Day time withdrawal symptoms are commonly associated with triazolam. This is due to its very short half life. After only 10 nights of triazolam use patients report anxiety, become distressed, weight loss, panics and depression, felt unreal, and develop paranoia. These reactions occurred more commonly with triazolam than lormetazepam which has an intermediate half life. Thus the more short acting a benzodiazepine hypnotic the more severe the day time withdrawal symptoms.[15] This phenomena of day time withdrawal anxiety from nightly hypnotic use does not seem to be exclusive to triazolam but occurs with other hypnotic drug although reactions are not as severe as those seen with triazolam.[16]

Abrupt withdrawal after long term use from therapeutic doses of triazolam may result in a severe benzodiazepine withdrawal syndrome. A psychotic state was reported in a patient, developing after abrupt withdrawal from triazolam and nitrazepam. The withdrawal symptoms included auditory hallucinations and visual cognitive disorder. Gradual and careful reduction of the dosage was recommended to prevent severe withdrawal syndromes from developing.[17]

Singer Marc Almond was dependent on Halcion between 1985 and 1994.[18]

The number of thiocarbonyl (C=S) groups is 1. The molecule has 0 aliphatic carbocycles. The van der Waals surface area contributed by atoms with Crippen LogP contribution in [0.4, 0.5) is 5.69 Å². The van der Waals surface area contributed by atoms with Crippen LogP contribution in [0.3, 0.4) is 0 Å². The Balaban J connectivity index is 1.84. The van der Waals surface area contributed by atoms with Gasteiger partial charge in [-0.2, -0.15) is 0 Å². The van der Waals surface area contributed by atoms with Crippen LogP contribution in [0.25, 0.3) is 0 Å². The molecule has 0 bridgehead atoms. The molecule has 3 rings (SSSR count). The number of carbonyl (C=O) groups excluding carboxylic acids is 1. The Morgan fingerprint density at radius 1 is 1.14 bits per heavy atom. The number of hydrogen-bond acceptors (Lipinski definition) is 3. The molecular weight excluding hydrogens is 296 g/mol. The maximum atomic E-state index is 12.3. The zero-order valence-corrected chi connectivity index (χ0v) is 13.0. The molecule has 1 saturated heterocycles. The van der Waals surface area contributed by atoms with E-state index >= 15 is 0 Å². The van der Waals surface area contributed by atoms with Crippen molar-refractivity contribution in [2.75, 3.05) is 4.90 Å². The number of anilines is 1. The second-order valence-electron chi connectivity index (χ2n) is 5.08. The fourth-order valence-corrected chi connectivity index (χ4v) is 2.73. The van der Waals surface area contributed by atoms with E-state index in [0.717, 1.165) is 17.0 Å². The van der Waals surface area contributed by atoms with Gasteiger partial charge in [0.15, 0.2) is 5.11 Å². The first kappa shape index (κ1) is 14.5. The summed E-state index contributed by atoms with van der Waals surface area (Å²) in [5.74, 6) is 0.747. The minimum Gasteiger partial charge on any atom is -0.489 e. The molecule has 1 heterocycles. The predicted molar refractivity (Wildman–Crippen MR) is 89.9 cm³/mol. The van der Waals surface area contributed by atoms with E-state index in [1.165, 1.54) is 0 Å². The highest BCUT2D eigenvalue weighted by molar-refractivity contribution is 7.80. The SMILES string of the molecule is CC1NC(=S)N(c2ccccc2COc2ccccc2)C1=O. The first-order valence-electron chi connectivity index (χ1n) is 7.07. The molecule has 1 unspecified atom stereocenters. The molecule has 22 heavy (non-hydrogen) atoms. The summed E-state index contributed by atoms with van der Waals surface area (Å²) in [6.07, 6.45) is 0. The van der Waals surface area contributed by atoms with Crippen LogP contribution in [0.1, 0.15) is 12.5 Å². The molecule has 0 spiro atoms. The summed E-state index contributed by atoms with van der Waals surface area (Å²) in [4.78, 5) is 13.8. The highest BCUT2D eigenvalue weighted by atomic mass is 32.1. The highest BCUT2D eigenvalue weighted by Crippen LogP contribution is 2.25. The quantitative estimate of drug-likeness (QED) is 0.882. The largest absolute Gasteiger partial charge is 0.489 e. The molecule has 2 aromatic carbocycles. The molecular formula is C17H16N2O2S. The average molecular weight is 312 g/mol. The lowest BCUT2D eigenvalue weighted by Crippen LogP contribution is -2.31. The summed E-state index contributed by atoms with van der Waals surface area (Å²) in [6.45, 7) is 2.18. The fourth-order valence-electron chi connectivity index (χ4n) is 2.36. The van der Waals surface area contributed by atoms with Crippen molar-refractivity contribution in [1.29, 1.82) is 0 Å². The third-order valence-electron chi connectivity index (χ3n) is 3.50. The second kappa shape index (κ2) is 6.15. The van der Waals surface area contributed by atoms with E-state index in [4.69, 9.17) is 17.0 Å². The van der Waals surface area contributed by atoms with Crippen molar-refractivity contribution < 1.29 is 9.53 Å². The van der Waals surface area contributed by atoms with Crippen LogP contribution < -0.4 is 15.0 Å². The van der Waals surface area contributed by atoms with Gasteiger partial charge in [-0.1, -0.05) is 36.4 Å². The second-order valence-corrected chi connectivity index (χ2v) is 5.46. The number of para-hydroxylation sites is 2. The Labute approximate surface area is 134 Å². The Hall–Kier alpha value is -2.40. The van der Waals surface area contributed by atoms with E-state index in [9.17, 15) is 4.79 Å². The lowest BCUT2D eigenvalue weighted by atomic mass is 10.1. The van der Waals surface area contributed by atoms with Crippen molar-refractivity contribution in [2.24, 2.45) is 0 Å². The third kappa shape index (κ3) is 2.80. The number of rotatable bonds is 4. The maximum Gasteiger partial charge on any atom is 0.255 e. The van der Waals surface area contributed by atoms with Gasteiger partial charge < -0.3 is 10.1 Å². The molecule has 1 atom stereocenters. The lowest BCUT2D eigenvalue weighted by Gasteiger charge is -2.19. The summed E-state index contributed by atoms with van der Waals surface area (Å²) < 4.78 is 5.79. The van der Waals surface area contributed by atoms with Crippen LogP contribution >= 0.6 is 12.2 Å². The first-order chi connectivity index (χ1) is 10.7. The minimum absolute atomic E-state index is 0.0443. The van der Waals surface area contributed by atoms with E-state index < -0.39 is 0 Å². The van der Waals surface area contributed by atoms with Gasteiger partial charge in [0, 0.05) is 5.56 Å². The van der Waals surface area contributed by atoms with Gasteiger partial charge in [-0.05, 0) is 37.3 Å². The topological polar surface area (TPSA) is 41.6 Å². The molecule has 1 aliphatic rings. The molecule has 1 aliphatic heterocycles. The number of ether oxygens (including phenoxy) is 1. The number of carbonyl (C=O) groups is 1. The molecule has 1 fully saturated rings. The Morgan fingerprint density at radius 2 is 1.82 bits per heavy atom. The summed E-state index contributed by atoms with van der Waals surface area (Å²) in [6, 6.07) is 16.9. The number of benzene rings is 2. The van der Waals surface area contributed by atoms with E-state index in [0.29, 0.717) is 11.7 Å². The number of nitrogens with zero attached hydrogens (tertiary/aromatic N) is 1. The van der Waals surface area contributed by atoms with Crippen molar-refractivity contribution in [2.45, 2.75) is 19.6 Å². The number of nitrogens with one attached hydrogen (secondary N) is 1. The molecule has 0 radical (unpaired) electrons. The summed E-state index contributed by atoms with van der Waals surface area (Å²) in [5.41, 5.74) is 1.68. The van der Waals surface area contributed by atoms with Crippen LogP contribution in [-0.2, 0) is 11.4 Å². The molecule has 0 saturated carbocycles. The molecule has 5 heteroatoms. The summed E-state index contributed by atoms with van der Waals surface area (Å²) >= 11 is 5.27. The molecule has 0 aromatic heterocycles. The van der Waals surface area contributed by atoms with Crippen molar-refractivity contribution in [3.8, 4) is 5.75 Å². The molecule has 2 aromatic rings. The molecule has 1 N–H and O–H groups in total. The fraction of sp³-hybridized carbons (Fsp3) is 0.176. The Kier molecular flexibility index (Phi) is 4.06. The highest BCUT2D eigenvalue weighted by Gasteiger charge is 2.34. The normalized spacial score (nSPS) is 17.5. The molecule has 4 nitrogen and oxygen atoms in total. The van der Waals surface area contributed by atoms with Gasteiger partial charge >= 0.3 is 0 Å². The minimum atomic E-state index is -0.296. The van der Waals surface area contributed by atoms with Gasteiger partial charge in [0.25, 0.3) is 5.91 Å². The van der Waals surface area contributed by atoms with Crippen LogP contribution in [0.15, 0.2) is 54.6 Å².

An extensive review of the medical literature regarding the management of insomnia and the elderly found that there is considerable evidence of the effectiveness and durability of non-drug treatments for insomnia in adults of all ages and that these interventions are underutilized. Compared with the benzodiazepines including triazolam, the nonbenzodiazepine sedative-hypnotics appeared to offer few, if any, significant clinical advantages in efficacy or tolerability in elderly persons. It was found that newer agents with novel mechanisms of action and improved safety profiles, such as the melatonin agonists, hold promise for the management of chronic insomnia in elderly people. Long-term use of sedative-hypnotics for insomnia lacks an evidence base and has traditionally been discouraged for reasons that include concerns about such potential adverse drug effects as cognitive impairment (anterograde amnesia), daytime sedation, motor incoordination, and increased risk of motor vehicle accidents and falls. In addition, the effectiveness and safety of long-term use of these agents remain to be determined. It was concluded that more research is needed to evaluate the long-term effects of treatment and the most appropriate management strategy for elderly persons with chronic insomnia.[19]